From these two statutes, which are incorporated by reference in most all federal forfeiture laws and regulations, the district court obtains its jurisdiction to determine the validity of a forfeiture.

24.3 Judicial Process Commencement

In order to take advantage of the judicial process, the claim and cost bond must be filed "within twenty days from the date of the first publication of the notice of seizure" (19 U.S.C. 1608). Note that the USFWS allows 30 days. (50 CFR 12.23(b)(2)). Failure to file within that time closes the door to judicial resolution - the matter will be forfeited administratively.

As a practical matter, while the seizing agency is under no obligation to publish that notice earlier than 60 days from the date of seizure. Interestingly, that obligation flows not from congressional action, but the D.O.J.'s realization that due process requires some time limit be imposed. (Directive 93-4, Office of Asset Forfeiture).

However, an anxious claimant does not have to wait for that first publication in order to file the claim and cost bond, thereby removing the matter to district court for prosecution "without delay". (19 U.S.C. 1604). In United States v. 52,8000, 33 F.3d 1337 (11th Cir. 1994), the court held that a claimant to property doesn't have to wait for notice to file cost bond and claim.

Short of filing an action to compel the filing of a forfeiture action, agencies routinely take 4-6 weeks to refer the matter the U.S. Attorney. Once it arrives there, several more weeks may pass before the actual forfeiture complaint is filed.

24.3.1 Claim Requirements

Initially, it is important to keep in mind that in a forfeiture proceeding, there are two claims that must be filed. The first claim, along with the bond or in forma pauperis petition, is filed with and divests the seizing agency of the matter and forces referral of the case to the U.S. Attorney. The second claim is filed in response to the complaint for forfeiture with the district court.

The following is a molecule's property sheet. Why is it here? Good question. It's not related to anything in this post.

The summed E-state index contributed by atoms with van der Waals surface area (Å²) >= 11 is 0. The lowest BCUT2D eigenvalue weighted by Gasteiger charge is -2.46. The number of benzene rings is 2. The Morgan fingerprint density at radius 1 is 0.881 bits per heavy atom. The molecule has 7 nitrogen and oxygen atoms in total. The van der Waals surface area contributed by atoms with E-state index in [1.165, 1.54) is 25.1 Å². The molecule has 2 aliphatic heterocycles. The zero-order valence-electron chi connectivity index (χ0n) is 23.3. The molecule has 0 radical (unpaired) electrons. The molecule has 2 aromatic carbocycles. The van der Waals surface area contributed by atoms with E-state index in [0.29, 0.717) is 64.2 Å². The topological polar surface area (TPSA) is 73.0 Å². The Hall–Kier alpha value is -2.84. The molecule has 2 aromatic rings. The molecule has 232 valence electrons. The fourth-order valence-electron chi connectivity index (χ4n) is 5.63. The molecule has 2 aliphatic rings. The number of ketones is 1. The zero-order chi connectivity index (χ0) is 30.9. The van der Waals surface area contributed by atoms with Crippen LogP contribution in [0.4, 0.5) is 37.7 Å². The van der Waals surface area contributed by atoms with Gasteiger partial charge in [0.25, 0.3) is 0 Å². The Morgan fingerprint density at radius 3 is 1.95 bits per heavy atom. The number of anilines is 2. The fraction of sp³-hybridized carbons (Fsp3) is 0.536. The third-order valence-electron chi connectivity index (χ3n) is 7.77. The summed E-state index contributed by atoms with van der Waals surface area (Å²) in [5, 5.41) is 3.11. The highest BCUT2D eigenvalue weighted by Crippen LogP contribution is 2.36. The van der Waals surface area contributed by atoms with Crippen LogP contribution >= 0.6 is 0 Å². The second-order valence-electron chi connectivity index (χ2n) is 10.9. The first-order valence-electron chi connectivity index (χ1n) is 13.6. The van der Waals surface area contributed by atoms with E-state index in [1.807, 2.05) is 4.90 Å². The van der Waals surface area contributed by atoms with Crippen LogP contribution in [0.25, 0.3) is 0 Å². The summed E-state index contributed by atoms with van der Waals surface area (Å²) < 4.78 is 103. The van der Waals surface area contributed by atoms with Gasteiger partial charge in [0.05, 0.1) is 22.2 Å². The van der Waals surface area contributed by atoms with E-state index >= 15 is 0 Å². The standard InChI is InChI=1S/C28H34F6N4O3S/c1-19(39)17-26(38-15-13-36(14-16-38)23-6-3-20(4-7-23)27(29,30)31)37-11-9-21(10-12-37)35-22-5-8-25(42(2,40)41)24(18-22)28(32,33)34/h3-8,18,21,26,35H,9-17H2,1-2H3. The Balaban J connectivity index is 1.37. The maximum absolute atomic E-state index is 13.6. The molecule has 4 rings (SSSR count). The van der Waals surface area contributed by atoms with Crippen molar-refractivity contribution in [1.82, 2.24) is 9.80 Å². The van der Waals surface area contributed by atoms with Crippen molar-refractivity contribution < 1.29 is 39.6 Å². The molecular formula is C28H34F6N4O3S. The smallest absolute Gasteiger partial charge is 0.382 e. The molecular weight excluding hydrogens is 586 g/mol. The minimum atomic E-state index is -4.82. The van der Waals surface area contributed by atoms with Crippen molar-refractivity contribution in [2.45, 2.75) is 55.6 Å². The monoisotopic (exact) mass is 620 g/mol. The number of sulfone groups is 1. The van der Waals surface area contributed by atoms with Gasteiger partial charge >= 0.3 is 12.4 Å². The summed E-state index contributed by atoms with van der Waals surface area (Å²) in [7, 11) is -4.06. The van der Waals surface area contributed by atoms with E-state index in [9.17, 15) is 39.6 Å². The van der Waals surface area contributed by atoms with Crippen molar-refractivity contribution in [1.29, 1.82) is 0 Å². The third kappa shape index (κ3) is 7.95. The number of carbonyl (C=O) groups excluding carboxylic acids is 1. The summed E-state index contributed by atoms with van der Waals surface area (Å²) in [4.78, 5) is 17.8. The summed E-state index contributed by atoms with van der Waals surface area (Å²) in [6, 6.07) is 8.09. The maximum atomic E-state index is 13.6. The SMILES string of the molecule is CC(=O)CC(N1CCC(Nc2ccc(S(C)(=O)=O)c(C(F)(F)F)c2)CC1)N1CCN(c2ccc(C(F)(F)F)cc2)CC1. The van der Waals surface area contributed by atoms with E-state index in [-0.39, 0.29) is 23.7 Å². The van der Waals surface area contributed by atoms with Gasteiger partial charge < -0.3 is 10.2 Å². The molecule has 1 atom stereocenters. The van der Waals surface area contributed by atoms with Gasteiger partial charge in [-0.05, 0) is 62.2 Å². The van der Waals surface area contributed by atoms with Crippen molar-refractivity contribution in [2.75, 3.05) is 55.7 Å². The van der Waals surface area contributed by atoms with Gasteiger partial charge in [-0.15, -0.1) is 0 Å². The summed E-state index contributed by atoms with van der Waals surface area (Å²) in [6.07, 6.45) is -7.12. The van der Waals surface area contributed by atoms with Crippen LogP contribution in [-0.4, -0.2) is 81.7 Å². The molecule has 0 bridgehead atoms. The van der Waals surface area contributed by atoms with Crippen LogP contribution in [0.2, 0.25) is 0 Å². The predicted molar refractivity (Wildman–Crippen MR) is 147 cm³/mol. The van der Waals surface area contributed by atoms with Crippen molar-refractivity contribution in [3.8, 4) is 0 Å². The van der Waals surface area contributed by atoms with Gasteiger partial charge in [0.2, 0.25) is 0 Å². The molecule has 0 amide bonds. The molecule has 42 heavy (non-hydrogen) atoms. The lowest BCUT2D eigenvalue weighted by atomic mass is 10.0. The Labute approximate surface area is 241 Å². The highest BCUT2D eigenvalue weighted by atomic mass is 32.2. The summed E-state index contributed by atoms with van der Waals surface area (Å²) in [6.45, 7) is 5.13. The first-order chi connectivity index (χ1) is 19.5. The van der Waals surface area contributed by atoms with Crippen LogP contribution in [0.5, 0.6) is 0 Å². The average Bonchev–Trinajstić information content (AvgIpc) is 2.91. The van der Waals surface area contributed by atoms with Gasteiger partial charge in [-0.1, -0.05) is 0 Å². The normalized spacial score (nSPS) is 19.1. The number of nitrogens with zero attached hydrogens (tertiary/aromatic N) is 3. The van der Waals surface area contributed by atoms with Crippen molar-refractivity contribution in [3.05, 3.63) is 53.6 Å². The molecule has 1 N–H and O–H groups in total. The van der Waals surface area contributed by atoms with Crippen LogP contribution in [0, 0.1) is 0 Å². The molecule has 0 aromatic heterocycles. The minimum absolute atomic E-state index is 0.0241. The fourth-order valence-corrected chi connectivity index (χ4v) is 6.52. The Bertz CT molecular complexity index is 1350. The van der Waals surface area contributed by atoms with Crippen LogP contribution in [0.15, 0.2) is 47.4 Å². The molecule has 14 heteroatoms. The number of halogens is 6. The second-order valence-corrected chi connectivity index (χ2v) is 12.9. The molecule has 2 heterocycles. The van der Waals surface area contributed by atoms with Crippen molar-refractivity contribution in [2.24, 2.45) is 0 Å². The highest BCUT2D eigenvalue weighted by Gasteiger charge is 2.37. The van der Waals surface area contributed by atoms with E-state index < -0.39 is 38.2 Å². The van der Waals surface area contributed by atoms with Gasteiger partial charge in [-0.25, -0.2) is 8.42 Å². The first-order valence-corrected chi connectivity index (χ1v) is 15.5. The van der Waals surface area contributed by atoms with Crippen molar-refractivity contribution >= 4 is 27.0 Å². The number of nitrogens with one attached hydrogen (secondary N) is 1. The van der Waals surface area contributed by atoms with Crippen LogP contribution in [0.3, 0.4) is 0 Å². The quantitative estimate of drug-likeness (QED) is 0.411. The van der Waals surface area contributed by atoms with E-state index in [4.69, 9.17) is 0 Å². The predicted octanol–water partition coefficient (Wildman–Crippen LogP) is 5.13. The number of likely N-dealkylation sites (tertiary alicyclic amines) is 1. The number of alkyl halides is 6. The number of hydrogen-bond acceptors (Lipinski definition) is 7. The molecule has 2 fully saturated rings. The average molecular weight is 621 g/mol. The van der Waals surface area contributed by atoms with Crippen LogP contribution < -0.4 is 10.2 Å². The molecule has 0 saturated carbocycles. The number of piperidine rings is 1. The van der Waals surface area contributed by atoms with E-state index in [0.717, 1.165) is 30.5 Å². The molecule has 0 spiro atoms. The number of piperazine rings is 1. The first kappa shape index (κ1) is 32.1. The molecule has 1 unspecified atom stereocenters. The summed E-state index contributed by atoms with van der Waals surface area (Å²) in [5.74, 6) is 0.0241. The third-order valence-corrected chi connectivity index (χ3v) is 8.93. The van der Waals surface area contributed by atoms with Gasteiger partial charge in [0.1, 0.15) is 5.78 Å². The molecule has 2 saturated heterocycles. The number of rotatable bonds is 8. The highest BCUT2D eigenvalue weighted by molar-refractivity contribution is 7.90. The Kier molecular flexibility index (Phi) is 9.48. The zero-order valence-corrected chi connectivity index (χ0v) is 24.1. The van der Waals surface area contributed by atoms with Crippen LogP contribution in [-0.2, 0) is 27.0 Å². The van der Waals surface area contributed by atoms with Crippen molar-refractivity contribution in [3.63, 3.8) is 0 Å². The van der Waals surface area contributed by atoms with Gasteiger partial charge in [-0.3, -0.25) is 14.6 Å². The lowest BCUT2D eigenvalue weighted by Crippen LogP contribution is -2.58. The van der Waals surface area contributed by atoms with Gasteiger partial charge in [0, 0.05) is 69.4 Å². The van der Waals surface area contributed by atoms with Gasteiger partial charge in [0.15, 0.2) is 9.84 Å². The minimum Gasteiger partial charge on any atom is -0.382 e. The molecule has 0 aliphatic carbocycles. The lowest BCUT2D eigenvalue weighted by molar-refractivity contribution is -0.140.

Most agencies do not define what constitutes a proper "claim". The DEA and FBI requires only "a claim" (21 CFR 1316076 and 28 CFR 8.7). Customs likewise only requires a "claim" (19 CFR 162.47). The INS requires somewhat more stating that the "claim must set forth the basis of the claimed ownership and allege why the conveyance was not subject to seizure" (8 CFR 274.10(a)(1)). Similarly, the IRS requires that the claim state "his interest in the articles seized" (26 CFR 403.26. Last, BATF also requires that the claim state the claimant's "interest in the articles or carriers seized . . .". (27 CFR 72.22(a)(6)).

In so much as two claims are going to be filed, and to avoid the possibility of rejection by an agency official grounded upon the insufficiency of the claim, practicality dictates employing the standard of the second claim which in all events will satisfy any agency's internal ideas on a proper claim. Additionally, that second claim will ultimately have to be filed so having the client execute two originals of the claim saves time and possible discrepancies between the claims.